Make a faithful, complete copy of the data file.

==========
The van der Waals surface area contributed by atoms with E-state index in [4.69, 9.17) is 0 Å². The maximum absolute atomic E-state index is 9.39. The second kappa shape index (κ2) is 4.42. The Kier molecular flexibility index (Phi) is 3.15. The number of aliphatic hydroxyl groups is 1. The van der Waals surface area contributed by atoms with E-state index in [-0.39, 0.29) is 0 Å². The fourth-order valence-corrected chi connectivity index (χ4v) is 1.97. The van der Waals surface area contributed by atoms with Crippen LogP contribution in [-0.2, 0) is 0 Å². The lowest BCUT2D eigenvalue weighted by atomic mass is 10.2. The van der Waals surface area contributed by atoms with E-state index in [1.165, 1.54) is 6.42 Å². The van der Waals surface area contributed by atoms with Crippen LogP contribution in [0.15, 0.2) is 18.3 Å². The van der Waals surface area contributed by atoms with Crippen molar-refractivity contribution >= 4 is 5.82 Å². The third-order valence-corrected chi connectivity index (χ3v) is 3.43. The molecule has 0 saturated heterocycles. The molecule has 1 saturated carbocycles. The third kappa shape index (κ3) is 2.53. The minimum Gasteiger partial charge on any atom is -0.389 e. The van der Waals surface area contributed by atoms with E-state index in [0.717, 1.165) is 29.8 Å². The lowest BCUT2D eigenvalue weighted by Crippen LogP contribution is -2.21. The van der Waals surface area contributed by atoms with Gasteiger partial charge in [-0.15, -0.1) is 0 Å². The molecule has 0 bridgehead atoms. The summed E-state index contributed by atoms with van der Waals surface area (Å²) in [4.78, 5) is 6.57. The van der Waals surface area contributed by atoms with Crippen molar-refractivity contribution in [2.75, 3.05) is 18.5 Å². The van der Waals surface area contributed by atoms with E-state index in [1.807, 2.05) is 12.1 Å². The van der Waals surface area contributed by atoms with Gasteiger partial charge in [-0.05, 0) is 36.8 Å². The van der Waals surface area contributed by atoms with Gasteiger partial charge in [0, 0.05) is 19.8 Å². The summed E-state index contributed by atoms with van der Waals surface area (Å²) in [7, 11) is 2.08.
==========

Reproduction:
The van der Waals surface area contributed by atoms with E-state index in [4.69, 9.17) is 0 Å². The maximum absolute atomic E-state index is 9.39. The second kappa shape index (κ2) is 4.42. The Kier molecular flexibility index (Phi) is 3.15. The number of aliphatic hydroxyl groups is 1. The van der Waals surface area contributed by atoms with E-state index in [-0.39, 0.29) is 0 Å². The fourth-order valence-corrected chi connectivity index (χ4v) is 1.97. The van der Waals surface area contributed by atoms with Crippen LogP contribution in [-0.2, 0) is 0 Å². The lowest BCUT2D eigenvalue weighted by atomic mass is 10.2. The van der Waals surface area contributed by atoms with E-state index in [1.165, 1.54) is 6.42 Å². The van der Waals surface area contributed by atoms with Crippen LogP contribution in [0.15, 0.2) is 18.3 Å². The van der Waals surface area contributed by atoms with Crippen molar-refractivity contribution >= 4 is 5.82 Å². The third-order valence-corrected chi connectivity index (χ3v) is 3.43. The molecule has 0 saturated heterocycles. The molecule has 1 saturated carbocycles. The third kappa shape index (κ3) is 2.53. The minimum Gasteiger partial charge on any atom is -0.389 e. The van der Waals surface area contributed by atoms with E-state index in [0.717, 1.165) is 29.8 Å². The lowest BCUT2D eigenvalue weighted by Crippen LogP contribution is -2.21. The van der Waals surface area contributed by atoms with Gasteiger partial charge in [-0.15, -0.1) is 0 Å². The molecule has 0 bridgehead atoms. The summed E-state index contributed by atoms with van der Waals surface area (Å²) in [4.78, 5) is 6.57. The van der Waals surface area contributed by atoms with Crippen molar-refractivity contribution in [2.75, 3.05) is 18.5 Å². The van der Waals surface area contributed by atoms with E-state index in [1.807, 2.05) is 12.1 Å². The van der Waals surface area contributed by atoms with Gasteiger partial charge in [-0.05, 0) is 36.8 Å². The van der Waals surface area contributed by atoms with Gasteiger partial charge in [0, 0.05) is 19.8 Å². The summed E-state index contributed by atoms with van der Waals surface area (Å²) in [7, 11) is 2.08.